Oh, I never denied that some authors do indeed refer to Orthodox worship as "Byzantine Rite". What I am saying is that "Byzantine Rite" is not a clear WP:COMMONNAME for the Orthodox mode of worship. It is easy to prove this: Just do another Google Books search, like the ones you did above, searching for books that include the term "Orthodox worship" but exclude the term "Byzantine Rite". You will find many. Here are some examples:
The term "[Eastern] Orthodox worship" is also used in book titles. For example: [1]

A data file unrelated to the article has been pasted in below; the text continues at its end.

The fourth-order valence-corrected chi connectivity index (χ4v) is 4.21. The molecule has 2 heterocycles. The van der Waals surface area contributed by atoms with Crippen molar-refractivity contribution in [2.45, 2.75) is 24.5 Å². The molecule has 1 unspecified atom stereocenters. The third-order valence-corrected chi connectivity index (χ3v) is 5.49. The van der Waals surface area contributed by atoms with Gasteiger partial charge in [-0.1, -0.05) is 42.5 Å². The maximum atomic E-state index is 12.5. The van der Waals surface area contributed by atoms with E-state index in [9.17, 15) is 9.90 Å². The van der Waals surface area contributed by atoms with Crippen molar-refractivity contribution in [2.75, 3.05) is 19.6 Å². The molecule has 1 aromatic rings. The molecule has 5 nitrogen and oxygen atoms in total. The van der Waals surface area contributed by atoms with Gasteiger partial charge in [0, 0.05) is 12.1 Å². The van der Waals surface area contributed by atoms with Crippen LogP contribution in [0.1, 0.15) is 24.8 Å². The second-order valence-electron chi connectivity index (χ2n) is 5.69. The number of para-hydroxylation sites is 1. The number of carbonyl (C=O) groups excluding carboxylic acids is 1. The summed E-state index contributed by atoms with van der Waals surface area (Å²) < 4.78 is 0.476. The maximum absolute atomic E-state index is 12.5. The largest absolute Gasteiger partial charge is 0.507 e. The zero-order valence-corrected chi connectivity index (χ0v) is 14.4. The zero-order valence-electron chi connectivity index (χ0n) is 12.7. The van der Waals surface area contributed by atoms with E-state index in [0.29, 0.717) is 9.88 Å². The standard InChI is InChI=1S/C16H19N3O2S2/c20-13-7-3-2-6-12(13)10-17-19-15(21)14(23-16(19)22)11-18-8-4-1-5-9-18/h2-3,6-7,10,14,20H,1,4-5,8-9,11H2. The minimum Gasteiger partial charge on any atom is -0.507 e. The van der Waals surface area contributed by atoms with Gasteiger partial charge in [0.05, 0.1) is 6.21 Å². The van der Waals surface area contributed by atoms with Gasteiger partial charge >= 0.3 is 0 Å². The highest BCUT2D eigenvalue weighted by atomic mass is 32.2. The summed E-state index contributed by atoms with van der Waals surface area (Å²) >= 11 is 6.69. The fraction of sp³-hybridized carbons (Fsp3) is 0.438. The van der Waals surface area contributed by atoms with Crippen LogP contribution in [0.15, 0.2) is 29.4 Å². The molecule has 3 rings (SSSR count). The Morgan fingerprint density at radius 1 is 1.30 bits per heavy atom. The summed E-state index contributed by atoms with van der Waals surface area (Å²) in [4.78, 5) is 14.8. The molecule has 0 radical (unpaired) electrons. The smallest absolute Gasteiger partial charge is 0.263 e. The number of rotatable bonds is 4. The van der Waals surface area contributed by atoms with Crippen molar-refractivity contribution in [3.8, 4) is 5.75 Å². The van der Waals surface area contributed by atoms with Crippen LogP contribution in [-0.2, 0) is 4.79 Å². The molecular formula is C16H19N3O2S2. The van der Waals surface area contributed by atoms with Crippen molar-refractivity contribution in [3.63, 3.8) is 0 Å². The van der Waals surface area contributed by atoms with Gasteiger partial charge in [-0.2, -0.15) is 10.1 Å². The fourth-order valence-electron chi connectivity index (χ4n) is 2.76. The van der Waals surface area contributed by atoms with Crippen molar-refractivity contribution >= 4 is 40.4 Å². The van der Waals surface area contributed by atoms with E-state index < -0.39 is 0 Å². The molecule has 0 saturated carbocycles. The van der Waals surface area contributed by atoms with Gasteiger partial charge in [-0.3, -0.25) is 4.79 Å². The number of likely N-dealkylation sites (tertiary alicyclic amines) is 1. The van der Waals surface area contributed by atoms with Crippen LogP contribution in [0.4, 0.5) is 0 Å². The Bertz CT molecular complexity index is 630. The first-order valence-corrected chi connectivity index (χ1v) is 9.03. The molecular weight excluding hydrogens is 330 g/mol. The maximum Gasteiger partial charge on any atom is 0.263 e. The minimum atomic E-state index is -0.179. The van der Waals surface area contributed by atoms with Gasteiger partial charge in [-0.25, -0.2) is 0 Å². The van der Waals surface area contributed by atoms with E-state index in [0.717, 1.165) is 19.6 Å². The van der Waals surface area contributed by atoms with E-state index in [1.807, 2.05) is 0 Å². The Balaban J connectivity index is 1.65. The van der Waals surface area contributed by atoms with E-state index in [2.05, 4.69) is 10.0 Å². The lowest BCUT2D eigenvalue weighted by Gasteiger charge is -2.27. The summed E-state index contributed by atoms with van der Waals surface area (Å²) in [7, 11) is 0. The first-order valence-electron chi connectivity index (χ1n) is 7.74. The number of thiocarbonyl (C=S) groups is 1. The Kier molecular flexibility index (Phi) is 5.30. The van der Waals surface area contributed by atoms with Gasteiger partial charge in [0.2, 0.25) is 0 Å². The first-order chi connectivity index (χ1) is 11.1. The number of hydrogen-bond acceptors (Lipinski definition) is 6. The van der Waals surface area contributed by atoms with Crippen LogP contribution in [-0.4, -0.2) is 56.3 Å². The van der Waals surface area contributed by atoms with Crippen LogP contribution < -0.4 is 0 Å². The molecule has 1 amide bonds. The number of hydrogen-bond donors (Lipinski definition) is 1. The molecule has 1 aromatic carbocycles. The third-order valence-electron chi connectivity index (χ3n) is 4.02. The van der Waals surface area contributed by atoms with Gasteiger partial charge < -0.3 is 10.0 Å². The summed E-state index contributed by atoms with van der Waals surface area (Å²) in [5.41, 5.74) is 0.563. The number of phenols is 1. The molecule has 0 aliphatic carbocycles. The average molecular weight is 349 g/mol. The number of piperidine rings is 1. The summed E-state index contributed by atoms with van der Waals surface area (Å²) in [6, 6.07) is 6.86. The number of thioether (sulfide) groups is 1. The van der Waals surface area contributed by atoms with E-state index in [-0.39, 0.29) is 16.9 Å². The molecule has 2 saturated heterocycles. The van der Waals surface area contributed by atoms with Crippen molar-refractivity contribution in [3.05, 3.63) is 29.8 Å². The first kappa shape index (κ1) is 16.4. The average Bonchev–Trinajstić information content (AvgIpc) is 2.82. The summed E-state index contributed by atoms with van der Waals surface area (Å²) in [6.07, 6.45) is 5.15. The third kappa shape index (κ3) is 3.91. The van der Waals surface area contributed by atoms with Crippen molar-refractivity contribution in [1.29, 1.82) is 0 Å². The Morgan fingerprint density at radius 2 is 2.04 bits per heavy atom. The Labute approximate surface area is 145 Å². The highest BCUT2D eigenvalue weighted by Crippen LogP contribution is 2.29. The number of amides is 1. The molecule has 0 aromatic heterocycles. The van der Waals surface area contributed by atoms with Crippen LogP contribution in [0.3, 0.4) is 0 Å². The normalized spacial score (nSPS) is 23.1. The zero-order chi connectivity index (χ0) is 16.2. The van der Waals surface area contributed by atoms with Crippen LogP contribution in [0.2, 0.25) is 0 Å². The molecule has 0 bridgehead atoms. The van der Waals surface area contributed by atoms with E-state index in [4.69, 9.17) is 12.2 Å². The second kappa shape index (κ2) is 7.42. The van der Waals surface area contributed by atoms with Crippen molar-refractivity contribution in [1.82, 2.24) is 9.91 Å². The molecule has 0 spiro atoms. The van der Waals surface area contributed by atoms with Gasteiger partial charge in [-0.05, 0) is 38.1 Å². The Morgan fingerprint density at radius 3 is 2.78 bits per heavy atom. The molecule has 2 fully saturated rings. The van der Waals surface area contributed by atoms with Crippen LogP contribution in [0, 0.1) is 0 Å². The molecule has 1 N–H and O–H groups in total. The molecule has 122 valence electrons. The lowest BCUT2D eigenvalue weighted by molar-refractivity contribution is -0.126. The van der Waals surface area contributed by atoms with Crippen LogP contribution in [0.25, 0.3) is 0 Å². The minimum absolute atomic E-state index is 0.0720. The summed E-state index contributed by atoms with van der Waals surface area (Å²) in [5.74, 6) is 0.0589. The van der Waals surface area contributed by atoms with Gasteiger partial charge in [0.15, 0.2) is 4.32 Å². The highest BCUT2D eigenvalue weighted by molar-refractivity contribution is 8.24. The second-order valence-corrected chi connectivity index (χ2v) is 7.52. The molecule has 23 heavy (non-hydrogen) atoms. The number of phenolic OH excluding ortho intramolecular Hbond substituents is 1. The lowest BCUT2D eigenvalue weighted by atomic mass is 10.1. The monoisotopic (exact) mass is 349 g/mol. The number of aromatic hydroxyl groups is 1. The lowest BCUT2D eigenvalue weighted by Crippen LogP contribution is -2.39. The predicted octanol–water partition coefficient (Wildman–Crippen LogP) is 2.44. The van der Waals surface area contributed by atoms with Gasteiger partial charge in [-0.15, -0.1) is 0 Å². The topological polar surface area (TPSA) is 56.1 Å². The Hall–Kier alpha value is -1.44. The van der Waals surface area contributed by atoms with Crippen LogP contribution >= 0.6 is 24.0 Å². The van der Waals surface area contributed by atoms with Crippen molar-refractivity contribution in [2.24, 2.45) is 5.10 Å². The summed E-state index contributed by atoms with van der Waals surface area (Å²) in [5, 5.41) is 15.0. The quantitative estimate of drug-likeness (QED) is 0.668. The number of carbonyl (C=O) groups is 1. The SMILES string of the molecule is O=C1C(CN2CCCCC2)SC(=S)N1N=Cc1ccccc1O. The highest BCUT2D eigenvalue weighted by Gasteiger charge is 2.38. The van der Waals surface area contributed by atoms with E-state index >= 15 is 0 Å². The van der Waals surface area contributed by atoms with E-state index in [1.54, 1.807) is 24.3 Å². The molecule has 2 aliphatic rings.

So, as you can see, just as there are authors who use the term "Byzantine Rite", there are also many other authors who call it "Orthodox worship" and do not use the term "Byzantine Rite". If you read the various excerpts from the books linked above, you will notice that these authors (and others as well) treat "Orthodox worship" as something inextricably linked to Orthodox theology, and do not conceive of it as something that can also be used by other, non-Orthodox Churches. Therefore, their concept of "Orthodox worship" is not the same thing as the broader concept of the Byzantine Rite. It's not just the Byzantine Rite by a different name. It's another conceptual category altogether. The concept of a "Byzantine Rite" is based on the idea that liturgical practices and theological beliefs are separable - so that different churches which believe different things can be said to use the same rite. The concept of "[Eastern] Orthodox worship", on the other hand, is based on the idea that liturgical practices and theological beliefs are inseparable - that if two separate churches believe different things, then their practices will reflect those differences, and so their practices should be conceptualized as being in different categories, even if the differences are small. We don't need to decide which of these two different ways of looking at the relationship between theology and liturgy is "true", of course. That's not what Wikipedia is about. But we should acknowledge that two different perspectives exist.